Connecting the Scholarly Publishing Community in Asia: The 2016 Asian Council of Science Editors Annual Conference, Dubai

Dubai, UAE: As part of our constant endeavor to keep abreast of the emerging trends and challenges faced by the scientific community, Enago attended the 2016 Asian Council of Science Editors (ACSE) Annual Conference, a premier networking and learning event for scholarly publishing individuals in Asia. As with every year, this year’s annual event, held on August 10–11 at the Carlton Palace Hotel, Dubai, provided thought-provoking, practical, and interactive sessions on a wide range of interesting topics relevant to the academic publishing industry. The conference welcomed researchers, reviewers, editors, and publishers, along with key organizations to share information, learn about new initiatives, and participate in discussions with panel. Enago was represented by Aditi Prabhu and Paras Pandya.

In line with the organization’s mission, the conference was designed to provide an active platform that fosters individual connections within the scientific research community. The objective was to bring together an “exclusive combination of short courses by leading industry experts, learning sessions by key professionals, and a wonderful blend of international-level sessions by top analysts from all over the globe.”

Day 1 of the conference included a short course by Philip Purnell, Director of Research Services at Knowledge E. He spoke on the “Importance of Bibliometrics” for editors and covered the following points:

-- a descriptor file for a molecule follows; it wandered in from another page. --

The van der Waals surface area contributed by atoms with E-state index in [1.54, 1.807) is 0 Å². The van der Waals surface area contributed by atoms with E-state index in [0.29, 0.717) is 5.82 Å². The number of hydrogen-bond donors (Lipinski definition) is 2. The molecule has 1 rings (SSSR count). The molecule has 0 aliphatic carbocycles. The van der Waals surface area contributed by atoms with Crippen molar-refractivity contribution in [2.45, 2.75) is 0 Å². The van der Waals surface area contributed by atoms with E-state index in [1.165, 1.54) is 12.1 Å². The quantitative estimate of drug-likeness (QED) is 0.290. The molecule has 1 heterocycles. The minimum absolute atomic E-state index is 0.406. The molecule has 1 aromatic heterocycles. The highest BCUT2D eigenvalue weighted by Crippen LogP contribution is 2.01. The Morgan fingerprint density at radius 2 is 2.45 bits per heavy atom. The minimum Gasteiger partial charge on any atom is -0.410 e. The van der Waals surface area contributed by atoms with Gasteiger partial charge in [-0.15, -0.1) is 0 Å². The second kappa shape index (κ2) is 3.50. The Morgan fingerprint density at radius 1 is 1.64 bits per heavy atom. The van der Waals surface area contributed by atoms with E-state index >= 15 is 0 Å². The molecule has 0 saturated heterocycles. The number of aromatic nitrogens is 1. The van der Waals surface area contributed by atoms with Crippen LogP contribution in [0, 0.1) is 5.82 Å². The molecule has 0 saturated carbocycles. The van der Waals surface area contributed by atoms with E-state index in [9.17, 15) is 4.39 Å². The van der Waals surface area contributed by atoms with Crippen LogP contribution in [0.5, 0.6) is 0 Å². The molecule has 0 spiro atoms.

• Impact factor and different citation indexes
  • Advantages, limitations, and controversies surrounding citation indexes
  • Latest trends in bibliometrics


Pippa Smart, Editor-in-Chief of Learned Publishing, the official journal of ALPSP, and a publishing consultant with over 25 years of experience in the STM industry delivered another course on “Improving Your Journal Quality.” She covered the following topics:

  • Predatory & fraudulent journals
  • What makes a journal successful?
  • Good practice for journals to improve submission quality
  • Latest trends in peer review
  • Types of peer review (pre- and post-submission)


Day 2 included short sessions on several topics by speakers such as Lars Bjørnshauge, Director of the Europe division of the Scholarly Publishing and Academic Resources Coalition (SPARC) and Managing Director of the Directory of Open Access Journals (DOAJ). He shared his views on how to share data and research in his address “Increasing Drive from Governments, Funders, and Universities towards Open Access.” The session “CrossRef Services to Help the Scholarly Publishing Community” was facilitated by Rachael Lammey, Product Manager at CrossRef. She talked about the range of services CrossRef offers for researchers to conduct similarity checks in research. Matthew Buys, ORCID’s Regional Director for Africa, Middle East, and Canada spoke on the importance of ORCID and how it identifies unique researchers in his session “ORCID in a World Where Machines Read.”

“The sessions were interactive and encouraged productive debates, which made networking with industry experts interesting and fun,” said Aditi. She continued, “ACSE’s annual conference delivered on the organization’s mission to connect scholarly publishing professionals so that they can develop and disseminate knowledge and resources.” Paras added, “The excellent lineup of speakers provided ample opportunities to discuss the challenges and identify opportunities in the scholarly publishing community, and we thoroughly enjoyed exchanging knowledge and building new relationships with our peers.”



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